2nd Ave Deli
A comeback is staged on 33rd Street.
Wed Jan 30 2008
Photograph: Jeff Gurwin
Time Out Ratings<strong>Rating: </strong>4/5
Few things are fully appreciated until they’re gone. Two years after a fatal rent dispute shuttered the original location of the 2nd Ave Deli, my recent pilgrimages to the midtown reincarnation have flooded me with gratitude. The pastrami could have been rubber and I’d still have grinned from ear to ear.
I ate at the original more than 200 times—partly because it was a classic, mostly because the food was consistently great. Jeremy Lebewohl, the 25-year-old nephew of founder Abe Lebewohl, has done a solid job trying to re-create the aesthetic glory, albeit in a smaller space, located in the middle of a sleepy block between Third Avenue and Lex—an address destined to confuse tourists for decades to come. Same Hebraic logo, silver facade, black-and-white tiles, etched glass and celebrity photos—it’s as if the original returned as a Hollywood set, at two thirds the scale. Wistful aficionados will feel comfortable enough.
Apart from the prices (jacked a healthy 25 percent or so overall), they’ll recognize the menu, too: Every dish has returned, listed in the exact same order. The free pickles and shredded cabbage “health salad,” the daily soups (split pea Wednesdays, turkey gumbo Thursdays), the triple-decker sandwich combos, the “instant heart attack” (meat stuffed between potato pancakes), all tempting me as if it were 2005.
Although the recipes are the same, the kitchen has some difficulty executing them. Take the matzo ball soup, which is to the 2nd Ave Deli what porterhouse is to Peter Luger. The old version: best in the city, maybe the best in the world. Carrot- and dill-fueled chicken broth dotted with pasta, with rich and eggy shot-put–size matzo balls. On two separate trials, the size and fluffy texture were there, but the taste was off: On the first visit, the egglike flavor could be detected, but only in the middle of the dumpling; the second round was bland and oily, with watery broth. One old-time waitress (approximately half the staff are veterans of 2AD 1.0), sensing my consternation, confided that the new staff was still learning how to properly fold the mixture.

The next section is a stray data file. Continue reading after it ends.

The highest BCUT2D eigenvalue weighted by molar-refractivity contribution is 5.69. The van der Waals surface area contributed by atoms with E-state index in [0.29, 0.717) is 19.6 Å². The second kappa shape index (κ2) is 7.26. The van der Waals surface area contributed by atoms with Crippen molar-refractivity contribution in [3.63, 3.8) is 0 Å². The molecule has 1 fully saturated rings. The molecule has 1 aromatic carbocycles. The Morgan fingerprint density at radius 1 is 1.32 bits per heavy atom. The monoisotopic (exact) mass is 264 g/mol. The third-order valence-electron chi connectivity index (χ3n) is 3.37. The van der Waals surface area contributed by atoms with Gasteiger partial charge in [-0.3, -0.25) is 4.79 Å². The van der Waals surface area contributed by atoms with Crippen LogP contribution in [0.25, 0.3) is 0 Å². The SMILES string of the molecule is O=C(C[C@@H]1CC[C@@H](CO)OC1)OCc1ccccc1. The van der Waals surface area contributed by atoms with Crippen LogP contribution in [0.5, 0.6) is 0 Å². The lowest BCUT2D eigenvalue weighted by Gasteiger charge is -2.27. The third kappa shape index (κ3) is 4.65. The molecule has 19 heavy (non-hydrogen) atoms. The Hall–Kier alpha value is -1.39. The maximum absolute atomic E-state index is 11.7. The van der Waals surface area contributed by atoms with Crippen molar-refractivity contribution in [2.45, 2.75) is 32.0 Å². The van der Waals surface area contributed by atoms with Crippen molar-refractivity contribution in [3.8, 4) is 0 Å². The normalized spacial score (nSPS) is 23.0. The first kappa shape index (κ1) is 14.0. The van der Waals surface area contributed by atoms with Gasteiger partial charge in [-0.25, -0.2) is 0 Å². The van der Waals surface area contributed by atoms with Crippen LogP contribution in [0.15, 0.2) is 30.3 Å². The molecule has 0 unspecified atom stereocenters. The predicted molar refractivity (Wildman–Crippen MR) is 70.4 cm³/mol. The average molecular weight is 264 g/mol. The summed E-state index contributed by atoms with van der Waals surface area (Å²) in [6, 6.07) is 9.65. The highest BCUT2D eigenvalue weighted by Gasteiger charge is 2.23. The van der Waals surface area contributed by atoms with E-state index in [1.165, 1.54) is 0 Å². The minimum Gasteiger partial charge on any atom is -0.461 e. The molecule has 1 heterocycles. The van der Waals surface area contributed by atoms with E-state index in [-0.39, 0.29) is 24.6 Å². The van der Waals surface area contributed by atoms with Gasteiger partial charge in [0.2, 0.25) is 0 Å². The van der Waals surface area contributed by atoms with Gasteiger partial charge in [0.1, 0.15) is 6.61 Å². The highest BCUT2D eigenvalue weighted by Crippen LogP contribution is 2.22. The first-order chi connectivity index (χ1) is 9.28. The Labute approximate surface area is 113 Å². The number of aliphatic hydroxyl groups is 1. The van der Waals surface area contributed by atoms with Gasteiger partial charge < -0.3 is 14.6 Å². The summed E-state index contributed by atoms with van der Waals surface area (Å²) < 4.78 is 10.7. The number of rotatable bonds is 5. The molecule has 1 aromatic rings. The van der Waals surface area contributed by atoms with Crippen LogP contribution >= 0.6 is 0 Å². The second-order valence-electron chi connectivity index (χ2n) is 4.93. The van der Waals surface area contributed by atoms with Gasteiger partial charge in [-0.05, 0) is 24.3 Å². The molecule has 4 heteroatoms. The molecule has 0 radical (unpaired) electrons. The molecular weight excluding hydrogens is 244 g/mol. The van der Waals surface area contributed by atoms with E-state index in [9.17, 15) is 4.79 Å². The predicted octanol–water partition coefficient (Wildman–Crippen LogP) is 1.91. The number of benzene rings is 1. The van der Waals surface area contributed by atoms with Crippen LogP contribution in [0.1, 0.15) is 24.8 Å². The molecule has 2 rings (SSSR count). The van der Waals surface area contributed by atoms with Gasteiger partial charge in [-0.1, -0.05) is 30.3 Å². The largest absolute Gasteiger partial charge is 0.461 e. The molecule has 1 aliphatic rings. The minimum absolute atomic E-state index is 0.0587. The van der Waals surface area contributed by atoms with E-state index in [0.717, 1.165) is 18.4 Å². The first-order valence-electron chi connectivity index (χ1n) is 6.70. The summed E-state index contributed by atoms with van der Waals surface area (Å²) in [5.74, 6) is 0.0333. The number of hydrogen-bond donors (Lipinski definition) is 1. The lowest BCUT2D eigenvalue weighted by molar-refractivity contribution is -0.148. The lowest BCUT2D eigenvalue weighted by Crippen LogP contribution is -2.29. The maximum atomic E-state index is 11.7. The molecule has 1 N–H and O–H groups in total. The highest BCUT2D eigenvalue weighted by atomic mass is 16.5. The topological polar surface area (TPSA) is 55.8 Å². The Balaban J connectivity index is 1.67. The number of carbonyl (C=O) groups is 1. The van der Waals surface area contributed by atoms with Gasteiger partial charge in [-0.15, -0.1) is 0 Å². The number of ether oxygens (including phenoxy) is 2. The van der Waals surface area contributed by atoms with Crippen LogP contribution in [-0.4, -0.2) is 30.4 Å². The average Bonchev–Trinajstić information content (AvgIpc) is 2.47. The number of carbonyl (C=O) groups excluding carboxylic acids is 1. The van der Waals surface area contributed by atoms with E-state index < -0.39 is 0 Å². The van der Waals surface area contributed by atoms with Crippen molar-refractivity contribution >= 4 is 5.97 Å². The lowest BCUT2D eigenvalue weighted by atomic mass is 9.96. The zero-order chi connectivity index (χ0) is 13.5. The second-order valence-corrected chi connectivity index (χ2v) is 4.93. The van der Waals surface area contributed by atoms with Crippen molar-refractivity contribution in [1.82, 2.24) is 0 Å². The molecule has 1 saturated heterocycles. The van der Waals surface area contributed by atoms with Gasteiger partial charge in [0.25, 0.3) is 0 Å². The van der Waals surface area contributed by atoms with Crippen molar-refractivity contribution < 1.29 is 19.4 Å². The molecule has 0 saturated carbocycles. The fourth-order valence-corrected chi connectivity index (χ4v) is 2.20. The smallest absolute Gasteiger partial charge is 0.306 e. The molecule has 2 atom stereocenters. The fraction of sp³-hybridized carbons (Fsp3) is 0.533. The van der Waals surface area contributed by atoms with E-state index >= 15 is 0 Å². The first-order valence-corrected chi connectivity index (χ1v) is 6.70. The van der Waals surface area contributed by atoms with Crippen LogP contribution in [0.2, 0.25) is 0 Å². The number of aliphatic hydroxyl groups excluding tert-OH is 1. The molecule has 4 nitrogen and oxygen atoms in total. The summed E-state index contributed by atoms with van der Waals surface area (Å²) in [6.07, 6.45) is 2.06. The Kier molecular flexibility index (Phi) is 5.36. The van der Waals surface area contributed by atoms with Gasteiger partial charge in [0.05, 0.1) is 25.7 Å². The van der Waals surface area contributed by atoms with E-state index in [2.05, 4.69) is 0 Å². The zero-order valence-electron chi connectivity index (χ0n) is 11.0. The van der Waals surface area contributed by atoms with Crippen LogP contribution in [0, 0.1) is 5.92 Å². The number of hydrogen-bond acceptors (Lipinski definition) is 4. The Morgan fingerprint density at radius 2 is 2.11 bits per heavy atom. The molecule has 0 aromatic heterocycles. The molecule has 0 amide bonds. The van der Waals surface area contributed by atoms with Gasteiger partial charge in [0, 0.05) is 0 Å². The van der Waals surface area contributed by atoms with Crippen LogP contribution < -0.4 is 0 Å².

While it’s generally unfair to judge a new restaurant against a ghost, the deli is selling itself specifically as the seamless continuation of the legend. And so the bulk of the classic dishes bounce around, like in a tennis game, from the ranks of As Good as Ever back to Not Quite as Good as Before. In the former camp, count the chopped liver, still made with beef and chicken livers, schmaltz, eggs and onions, whipped to a perfect mousse consistency; oblong stuffed cabbage, the tender meat-and-rice filling complemented by a red sauce packed with lemon rinds; and the deli sandwiches, including juicy pastrami and corned beef, both of which are still sliced thin and piled high, and skillfully straddle the line between fatty and lean.
The disappointments, besides the matzo balls, included chewy cherry blintzes (delayed significantly because the first batch was burned), potted meatballs (dense and institutional-tasting) and a cinnamon-raisin rugalach reminiscent of a brown-sugar Pop-Tart. Relativity matters here: Even the disappointments outrank the goods at the majority of surviving Manhattan Jewish delis (only Katz’s and the Carnegie come close).
Lebewohl has made a few slight additions, including grebenes (fried chicken skins and shredded onions, the Jewish equivalent of pork rinds, a small cup of salty, curled-up scraps that I found dubiously worth the calorie indulgence or $6 price tag) and an expanded appetizing section, including a light and pleasingly mild whitefish salad.
By and large, the 2nd Ave Deli authentically lives again, with one especially improved feature: a 24/7 schedule. Those looking for a fix need to take advantage of this, as I found that dining at prime time, during lunch or dinner, on the weekend or weekdays, required a long wait and the willingness to endure a scrum. Once, while exiting, I couldn’t get out the door as one woman who was tired of the wait and jostling refused to budge for my group. “I’m not moving,” she informed me. “Well, we’ve already eaten,” I shrugged. “If you don’t move, you don’t get in.” She gazed at the salamis hanging from the deli counter—just like old times—and, in our little game of chicken (soup), she blinked.